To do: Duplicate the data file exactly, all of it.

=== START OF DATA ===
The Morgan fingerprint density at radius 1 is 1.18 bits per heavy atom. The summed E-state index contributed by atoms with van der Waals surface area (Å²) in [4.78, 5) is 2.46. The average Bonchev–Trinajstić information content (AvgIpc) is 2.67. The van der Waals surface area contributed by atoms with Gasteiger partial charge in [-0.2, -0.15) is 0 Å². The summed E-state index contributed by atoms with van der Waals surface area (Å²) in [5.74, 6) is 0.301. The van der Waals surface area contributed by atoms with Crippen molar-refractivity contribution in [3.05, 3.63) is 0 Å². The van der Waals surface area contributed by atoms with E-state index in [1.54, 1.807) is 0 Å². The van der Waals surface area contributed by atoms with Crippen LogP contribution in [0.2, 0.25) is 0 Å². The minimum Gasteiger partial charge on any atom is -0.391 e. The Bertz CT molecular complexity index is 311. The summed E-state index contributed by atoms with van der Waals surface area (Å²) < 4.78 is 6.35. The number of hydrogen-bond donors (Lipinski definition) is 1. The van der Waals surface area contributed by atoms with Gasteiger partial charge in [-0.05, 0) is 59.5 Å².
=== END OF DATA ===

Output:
The Morgan fingerprint density at radius 1 is 1.18 bits per heavy atom. The summed E-state index contributed by atoms with van der Waals surface area (Å²) in [4.78, 5) is 2.46. The average Bonchev–Trinajstić information content (AvgIpc) is 2.67. The van der Waals surface area contributed by atoms with Gasteiger partial charge in [-0.2, -0.15) is 0 Å². The summed E-state index contributed by atoms with van der Waals surface area (Å²) in [5.74, 6) is 0.301. The van der Waals surface area contributed by atoms with Crippen molar-refractivity contribution in [3.05, 3.63) is 0 Å². The van der Waals surface area contributed by atoms with E-state index in [1.54, 1.807) is 0 Å². The van der Waals surface area contributed by atoms with Crippen LogP contribution in [0.2, 0.25) is 0 Å². The minimum Gasteiger partial charge on any atom is -0.391 e. The Bertz CT molecular complexity index is 311. The summed E-state index contributed by atoms with van der Waals surface area (Å²) < 4.78 is 6.35. The number of hydrogen-bond donors (Lipinski definition) is 1. The van der Waals surface area contributed by atoms with Gasteiger partial charge in [-0.05, 0) is 59.5 Å².